Last year, I wrote 16 tracks as part of FAWM, an annual songwriting challenge where the goal is to write 14 tracks in 28 days.

This year, I’m a couple of days late posting my first tracks (compared to last year, anyway), but I’ve made a start. Here’s my FAWM profile with links to the new tracks.

I was really pleased with the tracks I wrote last year, which I used for a new album – “Ten“. That album is exactly as it was once FAWM 2017 ended. I didn’t add or remove any tracks, reorder the sequence, or edit any of the music.

When I got started this year, I was a bit rusty. It took a few tries to come up with the first track (Synthrock), which I wasn’t completely happy with – but with a time-based challenge, there isn’t a lot of time to procrastinate. So I thought it best to finish the first track, and get on with the show. I’m happier with the second track (Psionetrics) and this should help keep my motivation up.

I find that FAWM is a great way to write new music – I only wish I hadn’t had ten years away (between 2007-2017).

On becoming a Scrum Master

I got my first job in tech back in December 1998. In my career so far, I’ve worked in pure coding roles, I’ve worked as a tester, and I’ve had a couple of more varied roles.

A few years back, I was working long hours for an extended period of time, and I completely burned out. While I continued coding so as not to lose the skill, it quickly became something I no longer enjoyed doing.

This year, I came to realise that my coding days are coming to an end. I’ve fought it for some time, but I’ve recently come to accept it. I’ve also had the opportunity to move into a Scrum Master role at my current workplace, which has helped a lot.

My new role has made me realise that while I may have enjoyed coding in the past, the thing I enjoy most – and that I’m good at – is delivery, aka getting shit done.

Being a Scrum Master, a Delivery Manager, an Agile PM or whatever I might call myself today or in the future, isn’t my only skill – but it is what I’m particularly good at.

I don’t know if I’ll be blogging about delivery a lot, a little, or at all. I don’t blog particularly often these days. But that’s mostly due to a lack of focus on my part. I like to do a lot of different things. As a result, I can’t focus on being the best at anything.

I’m far from the best coder. But I was always good at getting shit done. When I look at my past jobs, I don’t want to shout about what tech I used, how I solved complex problems, or how I designed my solutions. I’m far more interested in what I delivered – and the fact I got the job done – than how I did it.

I’ve worked with some amazing developers in my career. Many of those developers are great at getting things done. Some consider technology options at length, and maybe are hesitant to make a decision in case it’s the wrong one. Some may obsess over doing things perfectly. There’s definitely a place for planning rather than jumping straight in and making a mess of things. However, it can be taken too far.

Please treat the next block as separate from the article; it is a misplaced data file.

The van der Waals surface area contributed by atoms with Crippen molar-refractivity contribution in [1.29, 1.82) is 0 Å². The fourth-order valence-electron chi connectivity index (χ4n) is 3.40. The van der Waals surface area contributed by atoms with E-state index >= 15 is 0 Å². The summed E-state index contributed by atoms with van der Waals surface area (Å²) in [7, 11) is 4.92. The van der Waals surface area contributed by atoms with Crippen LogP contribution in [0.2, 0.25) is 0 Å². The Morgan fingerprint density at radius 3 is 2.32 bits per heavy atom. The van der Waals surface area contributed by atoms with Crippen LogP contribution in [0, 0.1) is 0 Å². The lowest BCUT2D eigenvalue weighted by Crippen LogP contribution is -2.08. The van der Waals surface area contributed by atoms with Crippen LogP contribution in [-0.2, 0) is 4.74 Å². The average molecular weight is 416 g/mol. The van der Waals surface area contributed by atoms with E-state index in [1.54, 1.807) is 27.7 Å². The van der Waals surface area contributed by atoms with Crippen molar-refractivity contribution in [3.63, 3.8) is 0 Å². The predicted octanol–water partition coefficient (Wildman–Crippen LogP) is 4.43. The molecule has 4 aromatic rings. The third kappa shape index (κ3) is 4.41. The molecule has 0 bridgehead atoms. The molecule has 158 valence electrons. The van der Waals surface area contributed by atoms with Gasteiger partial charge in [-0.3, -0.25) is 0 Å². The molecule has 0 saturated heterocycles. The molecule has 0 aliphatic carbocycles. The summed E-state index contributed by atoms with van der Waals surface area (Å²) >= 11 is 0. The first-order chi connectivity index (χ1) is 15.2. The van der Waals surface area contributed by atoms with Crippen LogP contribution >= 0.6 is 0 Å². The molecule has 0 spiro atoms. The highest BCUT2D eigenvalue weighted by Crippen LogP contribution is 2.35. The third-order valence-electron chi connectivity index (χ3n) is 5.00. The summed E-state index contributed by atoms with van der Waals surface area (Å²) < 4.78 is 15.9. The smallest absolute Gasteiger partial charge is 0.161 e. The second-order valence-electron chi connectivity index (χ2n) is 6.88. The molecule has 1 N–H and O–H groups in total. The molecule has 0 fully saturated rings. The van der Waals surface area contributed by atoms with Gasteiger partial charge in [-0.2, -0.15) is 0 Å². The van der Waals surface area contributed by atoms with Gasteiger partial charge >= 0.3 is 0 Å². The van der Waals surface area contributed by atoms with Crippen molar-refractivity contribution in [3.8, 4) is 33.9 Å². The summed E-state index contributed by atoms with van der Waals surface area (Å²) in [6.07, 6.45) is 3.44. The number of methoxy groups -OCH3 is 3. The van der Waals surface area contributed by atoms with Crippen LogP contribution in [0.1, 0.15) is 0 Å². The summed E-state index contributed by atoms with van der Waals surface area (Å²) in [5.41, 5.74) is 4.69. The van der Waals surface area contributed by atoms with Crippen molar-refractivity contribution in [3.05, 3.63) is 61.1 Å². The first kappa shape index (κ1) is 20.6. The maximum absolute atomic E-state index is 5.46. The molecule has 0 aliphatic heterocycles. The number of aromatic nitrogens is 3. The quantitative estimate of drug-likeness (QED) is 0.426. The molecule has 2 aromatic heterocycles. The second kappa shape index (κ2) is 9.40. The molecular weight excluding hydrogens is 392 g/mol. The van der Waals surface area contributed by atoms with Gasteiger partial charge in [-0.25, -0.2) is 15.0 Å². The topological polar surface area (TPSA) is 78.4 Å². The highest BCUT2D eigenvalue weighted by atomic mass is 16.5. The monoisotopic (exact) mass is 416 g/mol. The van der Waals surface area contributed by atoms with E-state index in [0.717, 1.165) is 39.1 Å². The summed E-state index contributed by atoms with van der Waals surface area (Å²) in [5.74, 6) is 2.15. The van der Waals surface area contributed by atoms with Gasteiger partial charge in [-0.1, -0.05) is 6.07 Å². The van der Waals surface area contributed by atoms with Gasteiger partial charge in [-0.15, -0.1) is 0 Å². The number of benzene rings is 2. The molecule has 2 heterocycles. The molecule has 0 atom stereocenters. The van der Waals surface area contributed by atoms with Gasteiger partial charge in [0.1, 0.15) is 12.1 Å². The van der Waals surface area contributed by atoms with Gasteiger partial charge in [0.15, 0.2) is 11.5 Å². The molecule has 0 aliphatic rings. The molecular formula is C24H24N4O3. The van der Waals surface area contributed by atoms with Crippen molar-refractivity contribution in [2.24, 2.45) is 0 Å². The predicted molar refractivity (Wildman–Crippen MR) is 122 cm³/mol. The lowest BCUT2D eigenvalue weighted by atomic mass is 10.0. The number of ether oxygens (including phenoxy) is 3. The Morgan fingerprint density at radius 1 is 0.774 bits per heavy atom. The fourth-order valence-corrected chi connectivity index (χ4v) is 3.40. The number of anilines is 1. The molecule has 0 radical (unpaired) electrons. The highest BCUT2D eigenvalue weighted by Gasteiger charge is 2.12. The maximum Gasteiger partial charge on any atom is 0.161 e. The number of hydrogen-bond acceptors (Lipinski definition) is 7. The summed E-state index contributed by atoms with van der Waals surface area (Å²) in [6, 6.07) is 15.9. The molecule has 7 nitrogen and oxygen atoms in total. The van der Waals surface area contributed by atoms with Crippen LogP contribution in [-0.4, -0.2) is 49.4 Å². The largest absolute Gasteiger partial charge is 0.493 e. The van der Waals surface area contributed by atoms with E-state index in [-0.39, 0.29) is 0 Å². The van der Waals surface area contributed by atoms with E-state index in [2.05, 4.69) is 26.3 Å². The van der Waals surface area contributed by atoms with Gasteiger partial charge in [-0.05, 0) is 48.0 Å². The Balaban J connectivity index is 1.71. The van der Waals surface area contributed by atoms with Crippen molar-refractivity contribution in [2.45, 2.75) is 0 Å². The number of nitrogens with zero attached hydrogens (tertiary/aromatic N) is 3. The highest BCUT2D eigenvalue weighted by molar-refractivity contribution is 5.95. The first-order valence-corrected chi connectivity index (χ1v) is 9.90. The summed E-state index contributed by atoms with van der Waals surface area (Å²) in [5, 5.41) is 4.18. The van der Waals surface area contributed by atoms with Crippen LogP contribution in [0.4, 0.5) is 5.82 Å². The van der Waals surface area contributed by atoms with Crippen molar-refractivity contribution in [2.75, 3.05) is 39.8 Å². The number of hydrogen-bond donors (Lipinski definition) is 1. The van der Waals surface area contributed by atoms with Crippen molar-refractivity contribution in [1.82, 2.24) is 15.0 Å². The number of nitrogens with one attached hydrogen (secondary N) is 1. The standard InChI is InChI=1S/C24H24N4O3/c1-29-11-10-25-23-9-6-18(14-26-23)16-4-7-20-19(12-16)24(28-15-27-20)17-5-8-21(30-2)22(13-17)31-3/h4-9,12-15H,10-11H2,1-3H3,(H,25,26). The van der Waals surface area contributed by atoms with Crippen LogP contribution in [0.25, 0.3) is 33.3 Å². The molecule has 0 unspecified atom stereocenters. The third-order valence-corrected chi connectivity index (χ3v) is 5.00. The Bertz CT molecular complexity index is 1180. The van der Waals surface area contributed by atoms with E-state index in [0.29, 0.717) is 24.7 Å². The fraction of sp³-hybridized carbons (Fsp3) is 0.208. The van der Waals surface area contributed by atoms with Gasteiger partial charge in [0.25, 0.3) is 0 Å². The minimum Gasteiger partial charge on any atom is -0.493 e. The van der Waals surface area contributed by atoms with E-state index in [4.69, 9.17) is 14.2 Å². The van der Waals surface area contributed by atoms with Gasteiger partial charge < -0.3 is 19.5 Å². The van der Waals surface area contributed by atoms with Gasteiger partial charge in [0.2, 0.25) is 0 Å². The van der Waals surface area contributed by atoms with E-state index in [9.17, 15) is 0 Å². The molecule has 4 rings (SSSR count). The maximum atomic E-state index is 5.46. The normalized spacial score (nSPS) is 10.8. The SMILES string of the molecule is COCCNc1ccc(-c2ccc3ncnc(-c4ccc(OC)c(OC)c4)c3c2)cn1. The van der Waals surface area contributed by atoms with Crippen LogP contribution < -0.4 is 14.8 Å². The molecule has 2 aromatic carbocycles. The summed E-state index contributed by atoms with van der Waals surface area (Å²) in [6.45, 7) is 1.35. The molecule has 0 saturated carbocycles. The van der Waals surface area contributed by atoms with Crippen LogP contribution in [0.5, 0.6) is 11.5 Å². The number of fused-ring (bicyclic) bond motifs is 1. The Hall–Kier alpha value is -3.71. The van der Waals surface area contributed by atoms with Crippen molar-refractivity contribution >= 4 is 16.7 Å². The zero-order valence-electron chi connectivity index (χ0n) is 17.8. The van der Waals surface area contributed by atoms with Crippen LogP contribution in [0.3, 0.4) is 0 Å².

Anyway, delivery is what I do. It’s what makes me tick. It’s the area I can help with the most.

And I’m glad to have finally figured this out. It only took me 19 years.

Music updates, 24th Sept 2017: New playlist, All tracks page

I’ve been tidying up my personal site, updating the layout to work better on mobile devices, and adding a bit of new content.

Earlier in the year, I did a big update to the site to move away from static pages and put some of the content into a MySQL database. I didn’t blog about it at the time, as the visible changes to my site were virtually non-existent. However, those changes made it easier to work on the updates I’ve been working on today.

New playlist – Best of Symmetry

In March 2016, I released a pair of albums – Symmetry 1 and Symmetry 2. Although I was happy with how these turned out, there are quite a few tracks I skip when listening to the albums now.

To solve this, I’ve selected 10 of my favourite tracks from the 22 on these albums, and created a new playlist: Best of Symmetry.

All tracks page

If you’ve ever wanted to see a complete list of all my tracks, well, look no further! I’ve added a new All tracks page that lists my tracks in alphabetical order.

I may improve this further by listing the album that each track appears on. For now it just shows the year of release. There’s quite a difference between the tracks I released from 2005-2009 and the tracks from 2016 onwards, so it might be a bit jarring to listen to the tracks in the order shown.

There are 172 tracks listed – I hadn’t realised there were so many. The list does include remixes, which will increase the overall total. I may do more in the future to highlight remixes or list them separately.

Future change: New tracks?

One other thing I’d like to is include new tracks that do not yet have an album.

In the past I’ve always followed the process of releasing tracks on albums, mainly because I don’t have a logical place to list the tracks that aren’t on an album. But that could be easily addressed with either a “New tracks” page or a “Non-album tracks” page.